Three Books Worth Reading

April 12th, 2011 § 0 comments § permalink

I’ve been on a bit of a book binge, and thought I’d share with you three of my most recent favorites.

None of them are about Tarot, but all of them get me to thinking about it.

Synchronicity: through the eyes of the science, myth and the trickster by Allan Combs and Mark Holland


The first is Synchronicity: Through the Eyes of Science, Myth, and the Trickster, by Allan Combs and Mark Holland. I just loved this book.

It was first published back in the late 90’s, but it’s as interesting now as it would have been then. As you might expect, Carl Jung’s concept of synchronicity is thoroughly explained.

That in itself would make it a worthy read for any Tarot worker. But one of the things I especially like about this book, is that the authors have connected synchronicity to the archetype of the Trickster.

They describe him most often as Hermes, but he reminds me an awful lot of a combination between the Tarot’s Fool and Magician.

Like Tarot readings, not only do synchronistic events seem to happen at the border between the conscious and unconscious worlds, Hermes, or the Fool/Magician, is our guide through these experiences.

Though the authors don’t focus on Tarot symbolism, they have included an appendix specifically discussing PSI and synchronicity.

Biocentrism by Robert Lanza with Bob Berman


Another recent favorite of mine is Biocentrism: How Life and Consciousness are the Keys to Understanding the True Nature of the Universe by Robert Lanza MD, with Bob Berman, published in 2009.

The book maintains that consciousness is a key component to life in the universe. And according to Lanza, without it, there would be no universe.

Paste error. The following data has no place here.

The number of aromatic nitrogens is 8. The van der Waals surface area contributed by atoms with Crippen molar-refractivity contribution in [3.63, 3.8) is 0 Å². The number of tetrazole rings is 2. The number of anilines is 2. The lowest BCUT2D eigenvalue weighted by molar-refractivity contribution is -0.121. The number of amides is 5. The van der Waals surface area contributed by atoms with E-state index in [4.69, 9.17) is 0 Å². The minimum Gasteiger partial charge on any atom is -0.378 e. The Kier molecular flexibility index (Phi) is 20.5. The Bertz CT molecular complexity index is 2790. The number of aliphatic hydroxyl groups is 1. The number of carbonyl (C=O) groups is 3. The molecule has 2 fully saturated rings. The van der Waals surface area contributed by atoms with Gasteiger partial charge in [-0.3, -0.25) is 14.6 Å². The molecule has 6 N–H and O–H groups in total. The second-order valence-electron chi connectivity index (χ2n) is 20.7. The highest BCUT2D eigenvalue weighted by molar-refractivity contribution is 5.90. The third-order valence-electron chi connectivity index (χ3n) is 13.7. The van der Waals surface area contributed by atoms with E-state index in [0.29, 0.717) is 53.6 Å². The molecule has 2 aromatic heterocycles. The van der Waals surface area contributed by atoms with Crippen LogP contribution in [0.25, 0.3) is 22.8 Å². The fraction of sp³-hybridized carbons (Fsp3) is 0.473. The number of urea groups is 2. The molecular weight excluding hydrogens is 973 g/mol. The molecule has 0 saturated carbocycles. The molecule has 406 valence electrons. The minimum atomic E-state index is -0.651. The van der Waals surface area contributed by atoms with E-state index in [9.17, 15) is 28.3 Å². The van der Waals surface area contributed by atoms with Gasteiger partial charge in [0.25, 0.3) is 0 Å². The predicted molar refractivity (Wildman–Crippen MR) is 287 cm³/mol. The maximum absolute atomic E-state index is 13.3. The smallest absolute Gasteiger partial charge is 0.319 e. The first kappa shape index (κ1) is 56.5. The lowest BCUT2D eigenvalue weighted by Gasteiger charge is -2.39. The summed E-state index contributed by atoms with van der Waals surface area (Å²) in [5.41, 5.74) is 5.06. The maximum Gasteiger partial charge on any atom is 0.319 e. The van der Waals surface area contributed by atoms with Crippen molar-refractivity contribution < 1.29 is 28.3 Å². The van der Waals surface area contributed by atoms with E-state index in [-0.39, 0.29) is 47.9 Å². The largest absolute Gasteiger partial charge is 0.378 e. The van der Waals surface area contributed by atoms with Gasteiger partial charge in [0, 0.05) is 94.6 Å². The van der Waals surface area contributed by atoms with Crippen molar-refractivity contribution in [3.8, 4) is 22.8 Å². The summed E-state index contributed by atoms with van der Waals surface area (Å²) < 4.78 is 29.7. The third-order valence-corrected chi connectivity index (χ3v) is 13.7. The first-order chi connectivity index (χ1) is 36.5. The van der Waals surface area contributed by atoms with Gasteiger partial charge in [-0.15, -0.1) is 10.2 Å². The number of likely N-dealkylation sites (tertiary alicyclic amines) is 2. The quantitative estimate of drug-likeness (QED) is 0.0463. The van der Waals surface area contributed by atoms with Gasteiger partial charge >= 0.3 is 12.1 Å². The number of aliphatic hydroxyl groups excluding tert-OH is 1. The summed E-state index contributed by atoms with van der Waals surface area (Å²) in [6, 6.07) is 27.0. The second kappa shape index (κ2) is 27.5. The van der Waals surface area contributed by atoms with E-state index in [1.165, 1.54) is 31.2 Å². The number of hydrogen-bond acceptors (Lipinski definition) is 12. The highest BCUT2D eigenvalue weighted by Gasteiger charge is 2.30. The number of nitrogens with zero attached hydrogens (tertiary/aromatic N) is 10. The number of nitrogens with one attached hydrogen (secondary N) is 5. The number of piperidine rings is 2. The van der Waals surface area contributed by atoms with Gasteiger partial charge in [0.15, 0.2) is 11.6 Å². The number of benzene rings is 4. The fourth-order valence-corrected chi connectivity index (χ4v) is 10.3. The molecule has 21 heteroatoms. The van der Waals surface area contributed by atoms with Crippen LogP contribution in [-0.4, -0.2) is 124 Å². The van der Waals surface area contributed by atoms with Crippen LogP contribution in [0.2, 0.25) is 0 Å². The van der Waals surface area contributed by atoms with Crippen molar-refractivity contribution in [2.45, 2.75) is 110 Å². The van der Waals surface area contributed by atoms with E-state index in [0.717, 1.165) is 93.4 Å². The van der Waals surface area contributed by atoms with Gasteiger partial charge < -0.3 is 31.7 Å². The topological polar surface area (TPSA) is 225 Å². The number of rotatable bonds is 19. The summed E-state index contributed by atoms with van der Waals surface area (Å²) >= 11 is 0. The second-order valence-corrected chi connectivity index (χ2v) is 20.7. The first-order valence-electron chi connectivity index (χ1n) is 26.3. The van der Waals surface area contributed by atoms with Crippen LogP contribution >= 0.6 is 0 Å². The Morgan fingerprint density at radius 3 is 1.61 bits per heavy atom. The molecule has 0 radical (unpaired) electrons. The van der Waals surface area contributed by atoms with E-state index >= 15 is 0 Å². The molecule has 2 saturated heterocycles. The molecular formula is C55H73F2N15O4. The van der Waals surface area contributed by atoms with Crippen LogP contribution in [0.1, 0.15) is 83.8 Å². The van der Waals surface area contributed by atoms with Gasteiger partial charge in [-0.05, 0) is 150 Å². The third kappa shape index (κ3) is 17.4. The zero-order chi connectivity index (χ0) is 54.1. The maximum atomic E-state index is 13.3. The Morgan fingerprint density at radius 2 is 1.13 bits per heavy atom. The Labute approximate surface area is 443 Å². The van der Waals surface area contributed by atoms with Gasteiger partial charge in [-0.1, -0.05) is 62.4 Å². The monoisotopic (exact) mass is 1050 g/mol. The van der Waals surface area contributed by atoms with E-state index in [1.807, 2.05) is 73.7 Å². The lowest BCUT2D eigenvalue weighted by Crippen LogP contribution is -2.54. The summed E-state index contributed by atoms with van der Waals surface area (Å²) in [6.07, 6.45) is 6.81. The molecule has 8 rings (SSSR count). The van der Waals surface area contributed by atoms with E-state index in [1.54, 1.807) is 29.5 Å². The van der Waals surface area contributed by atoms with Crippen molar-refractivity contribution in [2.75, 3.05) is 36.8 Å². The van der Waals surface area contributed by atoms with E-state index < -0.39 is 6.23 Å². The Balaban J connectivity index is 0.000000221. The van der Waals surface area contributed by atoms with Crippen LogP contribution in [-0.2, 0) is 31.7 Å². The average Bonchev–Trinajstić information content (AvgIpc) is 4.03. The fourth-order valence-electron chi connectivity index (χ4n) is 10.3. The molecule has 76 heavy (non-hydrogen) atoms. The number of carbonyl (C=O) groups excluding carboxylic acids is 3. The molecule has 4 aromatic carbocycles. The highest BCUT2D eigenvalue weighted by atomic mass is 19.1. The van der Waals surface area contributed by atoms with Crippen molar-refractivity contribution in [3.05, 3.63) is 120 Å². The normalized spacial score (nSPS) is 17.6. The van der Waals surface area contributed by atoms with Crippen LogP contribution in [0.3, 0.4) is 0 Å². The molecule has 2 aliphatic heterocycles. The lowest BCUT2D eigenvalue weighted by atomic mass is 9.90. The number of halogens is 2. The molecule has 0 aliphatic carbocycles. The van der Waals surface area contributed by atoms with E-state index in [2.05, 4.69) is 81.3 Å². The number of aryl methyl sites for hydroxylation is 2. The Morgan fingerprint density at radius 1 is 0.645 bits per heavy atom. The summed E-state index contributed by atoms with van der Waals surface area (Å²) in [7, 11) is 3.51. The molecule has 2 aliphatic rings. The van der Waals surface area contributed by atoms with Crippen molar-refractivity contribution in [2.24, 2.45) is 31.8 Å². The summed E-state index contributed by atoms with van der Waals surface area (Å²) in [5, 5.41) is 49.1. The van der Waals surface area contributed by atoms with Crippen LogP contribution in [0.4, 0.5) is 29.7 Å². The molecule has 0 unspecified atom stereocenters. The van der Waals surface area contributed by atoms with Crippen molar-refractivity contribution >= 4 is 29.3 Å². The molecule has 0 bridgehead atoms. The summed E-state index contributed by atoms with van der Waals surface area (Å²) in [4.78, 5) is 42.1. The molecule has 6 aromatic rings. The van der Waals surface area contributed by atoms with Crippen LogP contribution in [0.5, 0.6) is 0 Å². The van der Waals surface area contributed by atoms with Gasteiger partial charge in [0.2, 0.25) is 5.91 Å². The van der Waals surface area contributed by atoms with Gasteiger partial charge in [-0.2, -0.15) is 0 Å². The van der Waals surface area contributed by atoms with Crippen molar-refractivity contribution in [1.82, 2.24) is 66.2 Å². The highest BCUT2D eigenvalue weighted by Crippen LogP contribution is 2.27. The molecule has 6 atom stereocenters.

It’s a fascinating book for so many reasons. But from a Tarot reader’s perspective, I was particularly interested in the chapters on the very flexible nature of time and space.

Heavy, mind spinning stuff, but a surprisingly entertaining read.

The Three Dangerous Magi: Osho, Gurdjieff, Crowley by P.T. Mistlberger

The Three Dangerous Magi

And finally, I’ve been enjoying The Three Dangerous Magi: Osho, Gurdjieff, Crowley. It was written by P.T. Mistlberger and published late last year.

Mistlberger’s perspective on these three 20th century masters is sympathetic, yet not overly romantic.

He sees them all as humans, but humans who made enormous contributions to spiritual understanding, and perhaps even awakening, in the West.

He examines their philosophies, their following, their personal lives and their legacies. And describes it all in the voice of someone who’s been there as both a teacher, and a disciple.

These three books might not have a lot in common, but they’ve all been getting me thinking. Maybe you’d like them too.

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